There's No "One-Size-Fits-All Diet," So What's A Body To Do?
For almost three years, I reviewed literature on nutrition. Is whole grain the staff of life or can it damage the brain or the gut? Is wheat a particularly scary bogeyman or not? Is eating an egg really as bad as smoking a cigarette? What about meat? Dairy? Fish? Soy?
My intention was to ferret out the information we needed to decide which of these foods were right for us.
In 1960, the United States was 16th in life expectancy compared to 191 other countries worldwide. Today, we rank 42nd. We're at a turning point where children being born in the United States are the first generation whose life span is on track to be shorter than that of their parents.
One single medical recommendation — to eat low-fat foods — spawned a high-carb feeding frenzy that may be the single most expensive mistake, in terms of both human suffering and economics, ever made in the name of evidence-based medicine.
So in a world with an overflow of dietary instruction, what's a body to do and who should we believe? Here are some tips that anyone can follow, no matter your food preferences, dietary restrictions or health issues:
1. Nix fake foods.
It's time to call off our national love affair with "crap carbs," as well as toxin-laden fast foods. Eat whole foods, organic when you can. For a list of the most important foods to buy organic, check out the Environmental Working Group's 2014 list of the Dirty Dozen Plus (pesticide ridden crops) and Clean Fifteen (conventionally grown produce with low pesticide residues). You can download an app to take with you while you shop.
2. Eat at least one pound a day of vegetables and fruits daily.
Produce is rich in fiber and is a prebiotic (food that your probiotics — the good gut bacteria — need to thrive). When your bacteria are happy, you are too since they manufacture the lion's share of your neurotransmitters.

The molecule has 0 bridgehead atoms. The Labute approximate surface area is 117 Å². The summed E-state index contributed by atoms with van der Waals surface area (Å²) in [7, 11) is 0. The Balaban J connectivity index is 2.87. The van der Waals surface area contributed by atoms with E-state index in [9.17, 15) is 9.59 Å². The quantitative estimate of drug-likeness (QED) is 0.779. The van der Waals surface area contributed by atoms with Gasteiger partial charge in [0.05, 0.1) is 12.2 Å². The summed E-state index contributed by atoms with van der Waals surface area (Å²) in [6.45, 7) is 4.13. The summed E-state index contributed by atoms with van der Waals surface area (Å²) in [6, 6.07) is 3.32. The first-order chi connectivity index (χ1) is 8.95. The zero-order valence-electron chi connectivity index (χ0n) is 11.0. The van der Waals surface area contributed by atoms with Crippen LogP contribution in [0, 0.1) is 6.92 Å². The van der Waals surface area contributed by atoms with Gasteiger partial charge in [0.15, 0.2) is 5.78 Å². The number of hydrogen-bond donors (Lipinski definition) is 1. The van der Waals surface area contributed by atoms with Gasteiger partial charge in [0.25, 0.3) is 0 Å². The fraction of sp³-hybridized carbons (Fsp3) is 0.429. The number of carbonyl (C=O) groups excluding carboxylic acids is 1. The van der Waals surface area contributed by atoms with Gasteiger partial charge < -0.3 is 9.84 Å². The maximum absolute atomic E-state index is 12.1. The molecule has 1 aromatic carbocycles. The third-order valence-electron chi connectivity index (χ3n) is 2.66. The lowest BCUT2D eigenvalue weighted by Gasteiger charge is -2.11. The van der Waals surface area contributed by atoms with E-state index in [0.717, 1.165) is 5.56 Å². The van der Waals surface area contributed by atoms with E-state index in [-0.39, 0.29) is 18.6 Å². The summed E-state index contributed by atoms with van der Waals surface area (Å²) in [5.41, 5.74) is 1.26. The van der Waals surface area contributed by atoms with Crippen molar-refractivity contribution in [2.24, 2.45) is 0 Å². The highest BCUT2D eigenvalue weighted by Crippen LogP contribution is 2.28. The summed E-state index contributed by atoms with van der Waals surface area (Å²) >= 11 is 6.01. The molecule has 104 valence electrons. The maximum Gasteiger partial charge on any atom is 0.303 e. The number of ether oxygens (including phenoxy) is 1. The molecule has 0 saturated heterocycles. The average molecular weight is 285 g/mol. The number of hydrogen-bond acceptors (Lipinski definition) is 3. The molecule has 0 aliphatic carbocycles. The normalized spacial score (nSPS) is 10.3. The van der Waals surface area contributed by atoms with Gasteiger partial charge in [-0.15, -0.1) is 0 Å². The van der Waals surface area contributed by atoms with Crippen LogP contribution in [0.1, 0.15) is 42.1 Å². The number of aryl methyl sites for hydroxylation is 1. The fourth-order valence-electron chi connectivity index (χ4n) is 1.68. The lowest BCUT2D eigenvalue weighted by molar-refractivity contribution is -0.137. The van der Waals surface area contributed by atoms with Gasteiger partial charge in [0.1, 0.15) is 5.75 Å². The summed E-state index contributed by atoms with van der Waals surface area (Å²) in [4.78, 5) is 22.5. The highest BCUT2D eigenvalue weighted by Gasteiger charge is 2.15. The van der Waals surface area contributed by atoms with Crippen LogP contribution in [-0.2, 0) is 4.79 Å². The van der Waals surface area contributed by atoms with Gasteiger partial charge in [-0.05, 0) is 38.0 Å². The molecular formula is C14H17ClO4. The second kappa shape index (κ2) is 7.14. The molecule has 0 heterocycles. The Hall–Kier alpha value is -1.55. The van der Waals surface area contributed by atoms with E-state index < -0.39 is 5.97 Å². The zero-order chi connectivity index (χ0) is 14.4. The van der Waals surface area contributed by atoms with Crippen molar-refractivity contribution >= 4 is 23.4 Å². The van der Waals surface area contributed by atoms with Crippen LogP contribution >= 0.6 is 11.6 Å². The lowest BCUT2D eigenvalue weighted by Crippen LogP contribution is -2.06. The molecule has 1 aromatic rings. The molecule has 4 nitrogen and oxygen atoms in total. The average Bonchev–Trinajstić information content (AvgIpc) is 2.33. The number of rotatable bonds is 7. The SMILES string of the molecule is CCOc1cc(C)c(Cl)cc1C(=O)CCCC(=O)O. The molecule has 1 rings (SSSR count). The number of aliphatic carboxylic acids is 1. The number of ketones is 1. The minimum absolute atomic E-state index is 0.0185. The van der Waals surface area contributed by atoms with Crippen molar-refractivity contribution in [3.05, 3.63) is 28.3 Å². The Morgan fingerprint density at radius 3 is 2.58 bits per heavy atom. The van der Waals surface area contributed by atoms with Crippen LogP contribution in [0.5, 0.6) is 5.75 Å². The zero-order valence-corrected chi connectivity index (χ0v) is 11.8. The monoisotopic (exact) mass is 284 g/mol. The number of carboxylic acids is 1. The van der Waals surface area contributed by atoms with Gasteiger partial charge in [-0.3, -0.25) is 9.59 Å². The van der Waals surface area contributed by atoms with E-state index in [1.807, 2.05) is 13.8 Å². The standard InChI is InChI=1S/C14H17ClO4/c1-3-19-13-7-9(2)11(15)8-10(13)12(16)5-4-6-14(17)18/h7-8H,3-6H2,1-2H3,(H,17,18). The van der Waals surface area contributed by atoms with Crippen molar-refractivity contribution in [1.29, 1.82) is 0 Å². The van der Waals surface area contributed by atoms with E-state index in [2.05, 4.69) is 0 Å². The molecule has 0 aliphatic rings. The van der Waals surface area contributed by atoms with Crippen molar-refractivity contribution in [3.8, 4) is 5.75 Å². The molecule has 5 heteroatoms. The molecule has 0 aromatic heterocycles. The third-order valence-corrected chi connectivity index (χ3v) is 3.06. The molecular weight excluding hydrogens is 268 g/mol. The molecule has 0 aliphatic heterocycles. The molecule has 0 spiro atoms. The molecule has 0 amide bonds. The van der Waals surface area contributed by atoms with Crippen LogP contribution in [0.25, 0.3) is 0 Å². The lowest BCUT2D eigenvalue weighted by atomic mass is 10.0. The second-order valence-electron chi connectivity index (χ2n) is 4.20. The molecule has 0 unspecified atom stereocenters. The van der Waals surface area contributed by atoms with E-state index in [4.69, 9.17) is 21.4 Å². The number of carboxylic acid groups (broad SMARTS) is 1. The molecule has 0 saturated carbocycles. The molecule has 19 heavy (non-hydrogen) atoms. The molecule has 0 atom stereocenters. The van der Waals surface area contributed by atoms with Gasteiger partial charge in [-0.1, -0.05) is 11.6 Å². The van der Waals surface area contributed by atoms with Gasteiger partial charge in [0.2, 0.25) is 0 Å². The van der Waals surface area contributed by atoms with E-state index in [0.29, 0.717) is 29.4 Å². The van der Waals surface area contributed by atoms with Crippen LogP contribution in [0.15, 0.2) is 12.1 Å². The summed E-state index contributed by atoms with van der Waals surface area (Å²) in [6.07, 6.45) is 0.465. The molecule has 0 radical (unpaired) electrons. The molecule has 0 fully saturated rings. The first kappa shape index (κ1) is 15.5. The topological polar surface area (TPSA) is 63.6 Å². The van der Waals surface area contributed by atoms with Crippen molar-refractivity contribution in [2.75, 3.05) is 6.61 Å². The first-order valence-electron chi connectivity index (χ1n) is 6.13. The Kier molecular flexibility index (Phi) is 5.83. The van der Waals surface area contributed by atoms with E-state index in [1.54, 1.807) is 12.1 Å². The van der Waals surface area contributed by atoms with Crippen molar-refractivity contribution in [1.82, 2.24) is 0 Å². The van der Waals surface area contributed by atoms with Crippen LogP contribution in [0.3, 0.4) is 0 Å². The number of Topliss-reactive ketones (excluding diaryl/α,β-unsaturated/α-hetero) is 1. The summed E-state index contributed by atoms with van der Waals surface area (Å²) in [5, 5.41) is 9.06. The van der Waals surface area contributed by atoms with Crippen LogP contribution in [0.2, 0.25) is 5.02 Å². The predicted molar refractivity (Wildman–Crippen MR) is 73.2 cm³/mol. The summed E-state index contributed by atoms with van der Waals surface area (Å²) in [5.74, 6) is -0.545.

A big salad for lunch and snacks like celery with nut butter or soft cheese, carrots and sliced apples can easily get you there. Try protein-infused stir fry for dinner (tempe or tofu for vegetarians, fish, poultry or meat for omnivores).
3. Say no to bad fat and yes to good fat.
Since many toxins are fat soluble, make sure the fats and oils you eat are organic. Fats like omega-3 fatty acids found in certain fish and flax seed oil, virgin organic coconut oil and grass-fed meat are good fats, as are olive and avocado oil. Omega-6 fatty acids from polyunsaturated fats (PUFAs) — while good in small amounts — are over-represented in the American diet.
On average we eat a whopping 75 pounds a year of this stuff, whereas our ancestors ate about one pound annually. Safflower, sunflower, soybean and grapeseed oils (along with other PUFAs) are inflammatory in excess. Unless they're cold-pressed and organic, the fats are frequently oxidized and dangerous to eat
4. Eat a carb-reasonable diet.
Some folks can metabolize boatloads of carbohydrates without becoming insulin resistant. Other people have to cut out almost every last carb from their diet to lose weight, correct type 2 diabetes and stave off other chronic diseases. Insulin sensitivity is the most important consideration in choosing the right diet for your metabolism. See your doc and ask for these tests to suss out your insulin sensitivity: fasting blood glucose, fasting insulin level, HbA1c, and an NMR (nuclear magnetic resonance lipid profile- Liposcience has a good one). The latter test provides a numeric score of your insulin sensitivity. The more insulin resistant you are the fewer carbs you can eat.
5. Personalize diet for your unique metabolism.
There is no one size fits all diet no matter what people claim, and they claim a lot of very crazy things.
A diet rich in vegetables and at least some fruit is good for almost everyone. But it doesn't have to be — and in many cases, shouldn't be — all we eat. Whether you're one of the 0.5 percent of Americans who prefer to be vegans, the 3.2 percent who are vegetarians or a member of the omnivorous majority, a diet based on whole, unprocessed foods with lots of nutrient-rich, calorie-sparse vegetables is a good starting point.
Personalizing your diet is an art based on keeping track of your food, mood, weight, medical symptoms and medical tests.
No matter what diet is right for you, eating it ought to be a pleasure. No one gives up what they love for something that tastes worse. So get thee to a farmer's market, choose what's fresh and use your imagination to create meals with pizzazz that can feed you and your family more than once.
The kitchen and sitting together at the table can do more than regularize your metabolism and stave off chronic illness. Cooking can reduce your stress, save you money and create sweet connection with the people you love.